These politicians were the only people capable of acting but they chose to look the other way instead. They even ran interference for the beverage manufacturers, preventing their own government scientists from speaking out. The aftermath of their wilful neglect is genuinely horrific.

What should we do with these politicians who knowingly violated the public trust, who put the interests of a powerful few over the safety and wellbeing of the many? Is cursing them out enough? Are we to be content merely to see their reputations in tatters? Or do we somehow hold them truly accountable, deprive them of their freedom and property as punishment for the horrible suffering they have allowed when they knew better, when it might have been preventable? Do we hold them responsible?

While this sounds hypothetical, we might be asking ourselves these very questions just twenty years from now. The fallout from global warming may have all of us asking those questions.

It's not likely that Canada will melt or go up in flames over the next two decades (although the forests of British Columbia might). But we might well be dealing with the fallout of severe climate change in other, more vulnerable corners of our world, some of them highly dangerous places.

If we reach a "tipping point" over the next twenty years, as some of the top climate scientists warn could well happen, we're going to be spectators to a genuinely grotesque, unfolding reality shift steadily heading our way like a stampeding herd of cattle. By then, of course, events will be out of our hands thanks, in large part, to decisions taken and not taken by those in power twenty years earlier.

Once it becomes plain that we're all caught in the grip of runaway climate change I think I'd want those who allowed that to happen brought forward and held accountable. Stephen Harper, Jim Prentice, John Baird, might as well toss in Rona Ambrose to boot. From the moment they moved to subvert Stephane Dion's "Green Shift" they've been failing to protect this country and our people.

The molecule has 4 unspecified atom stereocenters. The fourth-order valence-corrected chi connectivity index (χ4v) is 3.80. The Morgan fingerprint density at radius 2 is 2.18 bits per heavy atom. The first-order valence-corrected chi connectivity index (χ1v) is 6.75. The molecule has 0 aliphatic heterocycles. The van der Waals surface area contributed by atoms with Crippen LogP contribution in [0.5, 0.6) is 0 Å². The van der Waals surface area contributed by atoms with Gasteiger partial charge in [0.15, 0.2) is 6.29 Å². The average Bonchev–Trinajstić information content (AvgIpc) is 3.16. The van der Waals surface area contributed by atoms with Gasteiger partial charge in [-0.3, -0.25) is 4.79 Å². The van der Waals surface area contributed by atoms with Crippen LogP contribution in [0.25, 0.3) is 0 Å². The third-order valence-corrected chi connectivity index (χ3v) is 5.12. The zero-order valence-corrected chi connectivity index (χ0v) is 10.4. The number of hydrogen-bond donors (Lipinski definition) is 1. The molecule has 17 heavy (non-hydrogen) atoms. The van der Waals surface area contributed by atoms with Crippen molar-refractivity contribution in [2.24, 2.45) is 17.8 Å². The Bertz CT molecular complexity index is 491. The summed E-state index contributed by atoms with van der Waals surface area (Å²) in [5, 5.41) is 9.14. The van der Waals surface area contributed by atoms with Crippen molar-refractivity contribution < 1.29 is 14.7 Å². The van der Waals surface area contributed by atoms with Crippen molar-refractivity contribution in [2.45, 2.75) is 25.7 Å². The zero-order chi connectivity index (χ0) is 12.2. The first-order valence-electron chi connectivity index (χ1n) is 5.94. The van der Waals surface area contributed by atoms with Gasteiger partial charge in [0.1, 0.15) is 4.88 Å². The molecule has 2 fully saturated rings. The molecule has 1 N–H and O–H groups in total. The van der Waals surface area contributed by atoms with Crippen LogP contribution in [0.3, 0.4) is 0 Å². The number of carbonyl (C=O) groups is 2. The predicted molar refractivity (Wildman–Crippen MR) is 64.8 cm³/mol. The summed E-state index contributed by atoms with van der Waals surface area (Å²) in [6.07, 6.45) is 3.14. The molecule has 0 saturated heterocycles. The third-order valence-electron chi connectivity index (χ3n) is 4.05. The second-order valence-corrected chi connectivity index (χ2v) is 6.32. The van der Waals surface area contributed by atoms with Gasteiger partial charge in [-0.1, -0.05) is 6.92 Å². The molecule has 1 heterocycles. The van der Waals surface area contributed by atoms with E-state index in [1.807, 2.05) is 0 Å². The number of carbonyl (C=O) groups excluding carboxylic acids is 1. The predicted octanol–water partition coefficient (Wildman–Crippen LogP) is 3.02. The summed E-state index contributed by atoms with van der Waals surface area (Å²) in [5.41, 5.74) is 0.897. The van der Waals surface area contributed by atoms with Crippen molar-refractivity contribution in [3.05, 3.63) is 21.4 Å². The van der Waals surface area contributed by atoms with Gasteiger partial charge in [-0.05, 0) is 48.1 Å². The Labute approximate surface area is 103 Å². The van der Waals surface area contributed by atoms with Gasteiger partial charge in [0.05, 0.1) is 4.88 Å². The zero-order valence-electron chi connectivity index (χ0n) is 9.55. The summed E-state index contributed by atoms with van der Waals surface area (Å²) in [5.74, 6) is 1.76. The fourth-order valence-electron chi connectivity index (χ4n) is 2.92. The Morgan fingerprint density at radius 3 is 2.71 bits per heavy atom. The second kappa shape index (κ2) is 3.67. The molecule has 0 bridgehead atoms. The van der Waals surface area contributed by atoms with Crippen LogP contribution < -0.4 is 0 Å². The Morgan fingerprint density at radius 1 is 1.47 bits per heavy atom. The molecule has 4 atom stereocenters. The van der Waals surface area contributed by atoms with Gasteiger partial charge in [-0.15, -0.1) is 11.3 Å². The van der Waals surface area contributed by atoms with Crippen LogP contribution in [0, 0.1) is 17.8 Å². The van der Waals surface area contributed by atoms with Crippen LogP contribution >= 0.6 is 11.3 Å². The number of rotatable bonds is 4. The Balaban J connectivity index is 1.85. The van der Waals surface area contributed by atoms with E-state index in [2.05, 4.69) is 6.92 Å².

And it's not just their position on cutting carbon emissions for which this bunch deserves to be held personally accountable. They have not kept the public informed on the effects of climate change that we will have to address from the GHG emissions already in the atmosphere. Change is coming. Where I live it's already arrived. Seasonal floods, extended drought, severe storms, species migration, vanishing salmon stocks, the onset of sea level rise.

So what is Ottawa doing to protect us, to inform us of what's happening and what is to come in the near and mid-range future? What information is it giving us so that we can assess our prospects, evaluate options and begin the inevitably long process of planning and implementation of measures to adapt to these changes? The questions are long but the answers are brief - nothing. It's a lot safer when you want to push megaprojects like the Tar Sands to keep the plebs in the dark.

You see, the Harper government realizes that, if they told us that we're in for some serious, unpleasant changes, we just might begin to take these problems seriously. That might lead us to ask questions they don't want to hear and they most definitely don't want to answer.

I don't think this "out of sight, out of mind" approach to climate change is responsible. I really hope I'm wrong but I suspect there will be consequences, a price we'll have to pay for the Conservatives' inaction. And I truly believe that, if that turns out to be true, these people deserve to be held personally responsible for the fallout from their inaction.

And that's what I'd do.

Wednesday, November 25, 2009

Torture? Our Allies? Who Knew?